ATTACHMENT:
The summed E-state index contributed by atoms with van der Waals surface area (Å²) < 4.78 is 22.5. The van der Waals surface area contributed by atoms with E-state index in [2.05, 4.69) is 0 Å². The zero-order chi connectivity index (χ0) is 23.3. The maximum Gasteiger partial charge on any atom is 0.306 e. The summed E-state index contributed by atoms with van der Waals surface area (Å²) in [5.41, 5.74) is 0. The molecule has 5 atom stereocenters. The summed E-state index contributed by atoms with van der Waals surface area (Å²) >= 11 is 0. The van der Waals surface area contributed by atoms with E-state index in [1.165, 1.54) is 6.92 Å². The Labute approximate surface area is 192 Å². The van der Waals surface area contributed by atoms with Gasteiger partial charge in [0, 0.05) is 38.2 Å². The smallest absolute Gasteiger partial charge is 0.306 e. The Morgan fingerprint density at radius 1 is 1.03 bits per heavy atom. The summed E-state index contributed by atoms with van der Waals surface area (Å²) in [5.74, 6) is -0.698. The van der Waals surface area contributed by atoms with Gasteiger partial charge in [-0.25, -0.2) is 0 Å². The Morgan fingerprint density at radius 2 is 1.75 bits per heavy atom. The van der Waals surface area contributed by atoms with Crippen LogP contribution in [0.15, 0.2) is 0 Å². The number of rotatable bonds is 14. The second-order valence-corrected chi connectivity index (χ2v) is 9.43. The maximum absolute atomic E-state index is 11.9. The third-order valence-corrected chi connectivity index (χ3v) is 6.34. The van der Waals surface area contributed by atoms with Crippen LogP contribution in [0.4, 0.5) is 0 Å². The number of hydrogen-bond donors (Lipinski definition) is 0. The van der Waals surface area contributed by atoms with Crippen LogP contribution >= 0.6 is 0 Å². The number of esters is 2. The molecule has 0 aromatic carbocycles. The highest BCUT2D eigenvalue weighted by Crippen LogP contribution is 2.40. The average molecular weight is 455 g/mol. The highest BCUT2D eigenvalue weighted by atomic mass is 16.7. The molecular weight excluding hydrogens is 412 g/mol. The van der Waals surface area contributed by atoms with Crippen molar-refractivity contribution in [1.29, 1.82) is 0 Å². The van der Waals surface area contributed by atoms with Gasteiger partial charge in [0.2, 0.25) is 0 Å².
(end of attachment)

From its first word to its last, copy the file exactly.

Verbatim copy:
The summed E-state index contributed by atoms with van der Waals surface area (Å²) < 4.78 is 22.5. The van der Waals surface area contributed by atoms with E-state index in [2.05, 4.69) is 0 Å². The zero-order chi connectivity index (χ0) is 23.3. The maximum Gasteiger partial charge on any atom is 0.306 e. The summed E-state index contributed by atoms with van der Waals surface area (Å²) in [5.41, 5.74) is 0. The molecule has 5 atom stereocenters. The summed E-state index contributed by atoms with van der Waals surface area (Å²) >= 11 is 0. The van der Waals surface area contributed by atoms with E-state index in [1.165, 1.54) is 6.92 Å². The Labute approximate surface area is 192 Å². The van der Waals surface area contributed by atoms with Gasteiger partial charge in [0, 0.05) is 38.2 Å². The smallest absolute Gasteiger partial charge is 0.306 e. The Morgan fingerprint density at radius 1 is 1.03 bits per heavy atom. The summed E-state index contributed by atoms with van der Waals surface area (Å²) in [5.74, 6) is -0.698. The van der Waals surface area contributed by atoms with Gasteiger partial charge in [-0.25, -0.2) is 0 Å². The Morgan fingerprint density at radius 2 is 1.75 bits per heavy atom. The van der Waals surface area contributed by atoms with Crippen LogP contribution in [0.15, 0.2) is 0 Å². The number of rotatable bonds is 14. The second-order valence-corrected chi connectivity index (χ2v) is 9.43. The maximum absolute atomic E-state index is 11.9. The third-order valence-corrected chi connectivity index (χ3v) is 6.34. The van der Waals surface area contributed by atoms with Crippen LogP contribution in [0.4, 0.5) is 0 Å². The number of hydrogen-bond donors (Lipinski definition) is 0. The van der Waals surface area contributed by atoms with Crippen LogP contribution >= 0.6 is 0 Å². The number of esters is 2. The molecule has 0 aromatic carbocycles. The highest BCUT2D eigenvalue weighted by Crippen LogP contribution is 2.40. The average molecular weight is 455 g/mol. The highest BCUT2D eigenvalue weighted by atomic mass is 16.7. The molecular weight excluding hydrogens is 412 g/mol. The van der Waals surface area contributed by atoms with Crippen molar-refractivity contribution in [1.29, 1.82) is 0 Å². The van der Waals surface area contributed by atoms with Gasteiger partial charge in [0.2, 0.25) is 0 Å².